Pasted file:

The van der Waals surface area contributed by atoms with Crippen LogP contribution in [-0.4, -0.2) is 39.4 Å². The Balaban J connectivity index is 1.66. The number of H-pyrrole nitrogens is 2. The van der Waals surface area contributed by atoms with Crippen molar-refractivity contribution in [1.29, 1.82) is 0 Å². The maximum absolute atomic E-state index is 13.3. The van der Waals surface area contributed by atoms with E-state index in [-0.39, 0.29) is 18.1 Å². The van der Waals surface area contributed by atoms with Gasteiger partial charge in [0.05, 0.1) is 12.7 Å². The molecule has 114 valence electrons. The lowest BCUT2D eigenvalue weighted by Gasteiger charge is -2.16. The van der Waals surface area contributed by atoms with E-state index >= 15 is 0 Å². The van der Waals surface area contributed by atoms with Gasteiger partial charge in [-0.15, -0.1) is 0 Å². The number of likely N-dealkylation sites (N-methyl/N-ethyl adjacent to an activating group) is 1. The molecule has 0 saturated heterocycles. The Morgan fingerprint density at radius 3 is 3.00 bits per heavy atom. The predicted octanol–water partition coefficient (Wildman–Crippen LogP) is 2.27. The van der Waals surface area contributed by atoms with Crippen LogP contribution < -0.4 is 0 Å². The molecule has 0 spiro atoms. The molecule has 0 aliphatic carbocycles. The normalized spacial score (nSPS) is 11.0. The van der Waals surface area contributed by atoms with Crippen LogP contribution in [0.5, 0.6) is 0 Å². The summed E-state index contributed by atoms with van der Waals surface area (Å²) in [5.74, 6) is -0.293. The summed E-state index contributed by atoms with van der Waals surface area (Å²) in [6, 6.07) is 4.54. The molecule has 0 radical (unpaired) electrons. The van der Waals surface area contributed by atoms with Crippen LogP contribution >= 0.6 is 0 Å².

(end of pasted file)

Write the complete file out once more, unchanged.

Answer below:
The van der Waals surface area contributed by atoms with Crippen LogP contribution in [-0.4, -0.2) is 39.4 Å². The Balaban J connectivity index is 1.66. The number of H-pyrrole nitrogens is 2. The van der Waals surface area contributed by atoms with Crippen molar-refractivity contribution in [1.29, 1.82) is 0 Å². The maximum absolute atomic E-state index is 13.3. The van der Waals surface area contributed by atoms with E-state index in [-0.39, 0.29) is 18.1 Å². The van der Waals surface area contributed by atoms with Gasteiger partial charge in [0.05, 0.1) is 12.7 Å². The molecule has 114 valence electrons. The lowest BCUT2D eigenvalue weighted by Gasteiger charge is -2.16. The van der Waals surface area contributed by atoms with E-state index >= 15 is 0 Å². The van der Waals surface area contributed by atoms with Gasteiger partial charge in [-0.15, -0.1) is 0 Å². The number of likely N-dealkylation sites (N-methyl/N-ethyl adjacent to an activating group) is 1. The molecule has 0 saturated heterocycles. The Morgan fingerprint density at radius 3 is 3.00 bits per heavy atom. The predicted octanol–water partition coefficient (Wildman–Crippen LogP) is 2.27. The van der Waals surface area contributed by atoms with Crippen LogP contribution < -0.4 is 0 Å². The molecule has 0 spiro atoms. The molecule has 0 aliphatic carbocycles. The normalized spacial score (nSPS) is 11.0. The van der Waals surface area contributed by atoms with Crippen LogP contribution in [0.5, 0.6) is 0 Å². The summed E-state index contributed by atoms with van der Waals surface area (Å²) in [5.74, 6) is -0.293. The summed E-state index contributed by atoms with van der Waals surface area (Å²) in [6, 6.07) is 4.54. The molecule has 0 radical (unpaired) electrons. The van der Waals surface area contributed by atoms with Crippen LogP contribution >= 0.6 is 0 Å².